No, not this boss!  =(
One of the most notable things in this game is its numerals: from what I looked up this is one of the rare games from Japan that actually uses the Japanese numerals as opposed to the common number system that is universally recognized, and I believe that; you can kinda get an idea of what the numbers represented are if you pay attention to it rising, but it is a very fascinating aspect--not that you'd be able to tell that in the American version as in there it's been replaced by Hindu-Arabic numerals (well so much for maintaining the purity of the Japanese original... oh, who am I kidding?  American localization in the early '90s rarely maintained the purity of the Japanese original, so it's no surprise really).  Jinrai was given the name Imoto in America and changed into a pikeman instead of a spearman (as spears are regularly known for being thrown but they can be thrust also, the latter being the case with this game; odd detail to change, really).  The most understandable change had to with the symbol representing the scrolls as in the Super Famicom version there was a manji symbol attached which I looked up was removed for the American version (the symbol has different connotations depending on certain religions or cultures, but since it's really only seen outside of Asia as a symbol of hate and oppression then, yeah, it's for the best that it was taken out).

I remember finding out about this game years ago when I stumbled upon information on it online and saw a gameplay video of it on YouTube; it looked very interesting from what I saw but didn't get a chance to play it on account of other games which I was also curious about grabbing my attention (being a collector who plays games); not to mention the American version is a bit pricy.  It wasn't until November 2016 that I had considered ordering it from eBay in the form of the more affordable Super Famicart Gōsō Jinrai Densetsu Musya (because I had wanted to play it in its original Japanese state, plus I was on a Datam Polystar kick with Success' Keeper and Märchen Adventure Cotton 100% before it), and when it had arrived that December 1st I had actually beaten it on my first sitting; now I know how that sounds, but trust me when I say that this game wasn't a cakewalk in the slightest.  It was quite a night playing session experiencing this game for the first time.

The biggest thing this platformer has got going for it is its sense of atmosphere as it is absolutely replete with it; there's a grand sense of Japanese culture in the proceedings and there's a seriousness about its fantasy world to the point that there's a slightly creepy quality to it, from the grotesque creature and monster designs to the mysteriously unnerving settings (the American version's subtitle classifies itself as horror which I suppose is apropos on occasion for it's definitely not what I would call lighthearted fare).  In the third stage and the third stage revisited (the sixth stage) there is a room where you must find the right warp statue that takes you to the boss fight as taking the wrong one will send back to the start of the segment, and the first time I played the game it took me awhile to find the correct one (and the second time you visit the stage it's in a different spot).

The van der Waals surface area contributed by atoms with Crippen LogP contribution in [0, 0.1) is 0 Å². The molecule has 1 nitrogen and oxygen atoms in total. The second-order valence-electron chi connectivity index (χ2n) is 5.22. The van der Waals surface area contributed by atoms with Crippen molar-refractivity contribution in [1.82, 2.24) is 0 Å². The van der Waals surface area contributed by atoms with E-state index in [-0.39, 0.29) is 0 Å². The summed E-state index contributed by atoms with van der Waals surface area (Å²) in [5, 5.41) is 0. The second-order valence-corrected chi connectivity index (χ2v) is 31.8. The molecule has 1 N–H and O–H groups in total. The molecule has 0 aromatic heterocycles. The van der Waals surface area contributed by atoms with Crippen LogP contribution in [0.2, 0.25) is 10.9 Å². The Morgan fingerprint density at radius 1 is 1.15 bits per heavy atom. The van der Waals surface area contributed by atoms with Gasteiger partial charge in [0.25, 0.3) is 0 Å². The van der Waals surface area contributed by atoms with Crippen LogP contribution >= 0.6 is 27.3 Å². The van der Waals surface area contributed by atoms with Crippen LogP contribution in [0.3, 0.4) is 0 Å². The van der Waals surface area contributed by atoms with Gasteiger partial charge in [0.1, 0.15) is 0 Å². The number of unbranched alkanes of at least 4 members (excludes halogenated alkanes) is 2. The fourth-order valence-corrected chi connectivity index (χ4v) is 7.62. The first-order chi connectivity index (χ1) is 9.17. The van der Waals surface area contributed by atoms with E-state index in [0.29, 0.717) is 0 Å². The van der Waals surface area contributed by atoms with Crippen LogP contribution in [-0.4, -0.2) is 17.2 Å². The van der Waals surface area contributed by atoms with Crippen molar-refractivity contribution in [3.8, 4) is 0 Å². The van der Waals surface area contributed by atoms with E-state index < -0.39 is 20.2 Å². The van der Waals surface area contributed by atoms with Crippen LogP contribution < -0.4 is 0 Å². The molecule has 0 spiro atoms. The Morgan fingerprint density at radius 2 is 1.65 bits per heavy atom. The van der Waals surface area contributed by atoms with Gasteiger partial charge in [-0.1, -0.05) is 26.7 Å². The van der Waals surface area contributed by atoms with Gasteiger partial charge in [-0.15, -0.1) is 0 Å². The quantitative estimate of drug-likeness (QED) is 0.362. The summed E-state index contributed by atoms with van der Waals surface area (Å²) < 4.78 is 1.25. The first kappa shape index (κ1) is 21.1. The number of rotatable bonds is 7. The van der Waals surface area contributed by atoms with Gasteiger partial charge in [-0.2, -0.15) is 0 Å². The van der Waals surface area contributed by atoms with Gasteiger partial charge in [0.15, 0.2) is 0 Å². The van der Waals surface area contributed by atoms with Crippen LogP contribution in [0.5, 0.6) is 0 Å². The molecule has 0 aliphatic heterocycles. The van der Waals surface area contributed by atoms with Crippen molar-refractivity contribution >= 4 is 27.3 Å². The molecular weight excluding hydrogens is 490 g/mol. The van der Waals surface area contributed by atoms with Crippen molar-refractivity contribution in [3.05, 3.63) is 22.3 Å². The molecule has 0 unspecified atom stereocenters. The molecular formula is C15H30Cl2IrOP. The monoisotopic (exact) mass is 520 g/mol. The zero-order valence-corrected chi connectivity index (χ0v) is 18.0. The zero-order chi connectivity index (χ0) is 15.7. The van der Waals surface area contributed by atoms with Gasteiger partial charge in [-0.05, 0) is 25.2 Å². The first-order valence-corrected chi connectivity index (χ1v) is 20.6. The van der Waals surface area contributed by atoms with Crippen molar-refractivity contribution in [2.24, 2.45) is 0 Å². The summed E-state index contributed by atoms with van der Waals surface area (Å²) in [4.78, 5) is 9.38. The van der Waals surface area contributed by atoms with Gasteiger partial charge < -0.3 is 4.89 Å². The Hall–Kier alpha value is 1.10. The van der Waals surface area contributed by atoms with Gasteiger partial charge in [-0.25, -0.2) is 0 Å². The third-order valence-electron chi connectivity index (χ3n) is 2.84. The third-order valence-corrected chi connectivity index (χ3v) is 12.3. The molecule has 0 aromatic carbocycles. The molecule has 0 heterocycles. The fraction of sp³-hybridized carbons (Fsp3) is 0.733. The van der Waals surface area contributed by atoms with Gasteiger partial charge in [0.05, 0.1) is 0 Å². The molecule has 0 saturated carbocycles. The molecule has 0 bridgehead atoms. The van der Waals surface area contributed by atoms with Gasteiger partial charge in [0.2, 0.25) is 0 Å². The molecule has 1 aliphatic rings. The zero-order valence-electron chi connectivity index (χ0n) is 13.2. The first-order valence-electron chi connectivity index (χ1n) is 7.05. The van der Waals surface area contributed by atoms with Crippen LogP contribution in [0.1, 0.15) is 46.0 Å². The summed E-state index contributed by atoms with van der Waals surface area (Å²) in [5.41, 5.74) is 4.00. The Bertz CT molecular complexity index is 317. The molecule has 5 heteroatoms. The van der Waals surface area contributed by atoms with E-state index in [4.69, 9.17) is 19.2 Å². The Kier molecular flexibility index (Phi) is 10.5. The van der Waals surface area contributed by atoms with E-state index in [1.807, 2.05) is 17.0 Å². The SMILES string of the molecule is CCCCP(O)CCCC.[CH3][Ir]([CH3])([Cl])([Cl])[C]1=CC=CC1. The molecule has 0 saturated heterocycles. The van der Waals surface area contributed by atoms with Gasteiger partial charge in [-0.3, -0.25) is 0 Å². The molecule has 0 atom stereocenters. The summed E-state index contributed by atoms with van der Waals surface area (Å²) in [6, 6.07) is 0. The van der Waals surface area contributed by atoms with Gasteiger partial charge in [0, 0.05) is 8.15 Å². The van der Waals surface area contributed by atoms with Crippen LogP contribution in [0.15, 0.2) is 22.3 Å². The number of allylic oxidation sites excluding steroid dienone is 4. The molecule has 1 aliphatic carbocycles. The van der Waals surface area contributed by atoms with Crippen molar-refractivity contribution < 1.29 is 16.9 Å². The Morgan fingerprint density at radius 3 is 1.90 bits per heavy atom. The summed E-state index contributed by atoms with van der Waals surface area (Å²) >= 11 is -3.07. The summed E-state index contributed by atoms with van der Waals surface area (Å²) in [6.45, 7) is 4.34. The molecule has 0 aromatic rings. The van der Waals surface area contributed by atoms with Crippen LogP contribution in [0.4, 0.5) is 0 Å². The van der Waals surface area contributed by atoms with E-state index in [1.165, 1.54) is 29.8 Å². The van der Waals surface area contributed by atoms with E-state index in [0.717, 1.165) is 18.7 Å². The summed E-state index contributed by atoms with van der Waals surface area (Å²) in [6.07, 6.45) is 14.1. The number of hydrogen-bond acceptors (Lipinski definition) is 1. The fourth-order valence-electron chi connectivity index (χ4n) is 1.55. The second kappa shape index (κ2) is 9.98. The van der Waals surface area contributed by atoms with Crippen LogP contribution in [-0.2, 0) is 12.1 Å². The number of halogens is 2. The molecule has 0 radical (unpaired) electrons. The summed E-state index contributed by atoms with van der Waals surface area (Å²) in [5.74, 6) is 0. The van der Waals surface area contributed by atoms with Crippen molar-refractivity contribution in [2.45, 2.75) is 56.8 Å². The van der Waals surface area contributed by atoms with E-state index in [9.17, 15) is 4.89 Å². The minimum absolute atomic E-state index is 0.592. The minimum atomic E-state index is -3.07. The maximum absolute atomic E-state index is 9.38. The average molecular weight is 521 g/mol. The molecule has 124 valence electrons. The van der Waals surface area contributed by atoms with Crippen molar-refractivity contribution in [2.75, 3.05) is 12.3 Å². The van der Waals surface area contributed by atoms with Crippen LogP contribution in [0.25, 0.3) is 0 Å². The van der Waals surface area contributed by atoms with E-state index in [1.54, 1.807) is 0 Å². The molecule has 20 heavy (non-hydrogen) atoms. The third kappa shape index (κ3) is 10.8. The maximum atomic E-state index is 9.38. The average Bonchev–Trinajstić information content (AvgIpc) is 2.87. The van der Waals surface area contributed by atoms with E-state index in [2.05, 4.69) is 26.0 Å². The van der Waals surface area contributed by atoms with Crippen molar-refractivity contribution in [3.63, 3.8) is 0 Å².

Thrust all the way
So what exactly gave me the most trouble in my initial playthrough and in my most recent one (albeit not to the same extent)?  Unfortunately it's the game's structure and gameplay itself.  =/  I like the idea behind the mechanics but it's the execution that lets it down: for starters, Jinrai moves at a deliberate pace and when it comes to the jumping it is a bit floaty which makes him a big target, but on top of that the controls don't feel polished.  If you were thrusting the spear while standing (and in quick succession if need be) and wanted to it while ducking you have to duck first and then begin using the spear which is a bit inconvenient when simply pressing down while doing so would've been more preferable.  Ultimately, however, it's difficult to go by without sustaining damage from enemy contact here and there (namely during the stages leading up to the boss in the end), and even if you tried to be as precise as possible in taking them down chances are you might still lose some qi in the process; nothing a little refinement of the controls or making them more responsive couldn't have resolved.